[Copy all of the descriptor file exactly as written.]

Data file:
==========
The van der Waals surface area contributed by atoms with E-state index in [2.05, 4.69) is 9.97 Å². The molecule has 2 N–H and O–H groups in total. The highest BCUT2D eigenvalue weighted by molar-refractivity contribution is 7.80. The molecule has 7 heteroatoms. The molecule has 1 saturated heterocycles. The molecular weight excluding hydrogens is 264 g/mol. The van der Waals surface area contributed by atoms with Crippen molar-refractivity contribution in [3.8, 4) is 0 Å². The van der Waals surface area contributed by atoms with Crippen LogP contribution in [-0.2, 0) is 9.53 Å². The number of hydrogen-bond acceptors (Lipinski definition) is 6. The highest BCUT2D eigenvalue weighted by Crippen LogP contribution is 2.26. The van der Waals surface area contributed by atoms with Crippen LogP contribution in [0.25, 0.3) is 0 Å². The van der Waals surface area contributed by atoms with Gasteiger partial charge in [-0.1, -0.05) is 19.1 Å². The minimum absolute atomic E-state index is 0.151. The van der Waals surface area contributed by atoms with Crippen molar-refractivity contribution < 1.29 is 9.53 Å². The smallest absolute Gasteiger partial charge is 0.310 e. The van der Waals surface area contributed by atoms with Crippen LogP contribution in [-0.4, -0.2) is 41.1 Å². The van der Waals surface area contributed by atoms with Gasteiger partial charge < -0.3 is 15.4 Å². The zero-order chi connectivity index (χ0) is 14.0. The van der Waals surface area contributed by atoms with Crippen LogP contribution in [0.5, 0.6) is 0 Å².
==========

The van der Waals surface area contributed by atoms with E-state index in [2.05, 4.69) is 9.97 Å². The molecule has 2 N–H and O–H groups in total. The highest BCUT2D eigenvalue weighted by molar-refractivity contribution is 7.80. The molecule has 7 heteroatoms. The molecule has 1 saturated heterocycles. The molecular weight excluding hydrogens is 264 g/mol. The van der Waals surface area contributed by atoms with Crippen molar-refractivity contribution in [3.8, 4) is 0 Å². The van der Waals surface area contributed by atoms with Crippen LogP contribution in [-0.2, 0) is 9.53 Å². The number of hydrogen-bond acceptors (Lipinski definition) is 6. The highest BCUT2D eigenvalue weighted by Crippen LogP contribution is 2.26. The van der Waals surface area contributed by atoms with Crippen LogP contribution in [0.25, 0.3) is 0 Å². The van der Waals surface area contributed by atoms with Gasteiger partial charge in [-0.1, -0.05) is 19.1 Å². The minimum absolute atomic E-state index is 0.151. The van der Waals surface area contributed by atoms with Crippen molar-refractivity contribution < 1.29 is 9.53 Å². The smallest absolute Gasteiger partial charge is 0.310 e. The van der Waals surface area contributed by atoms with Crippen LogP contribution in [-0.4, -0.2) is 41.1 Å². The van der Waals surface area contributed by atoms with Gasteiger partial charge < -0.3 is 15.4 Å². The zero-order chi connectivity index (χ0) is 14.0. The van der Waals surface area contributed by atoms with Crippen LogP contribution in [0.5, 0.6) is 0 Å².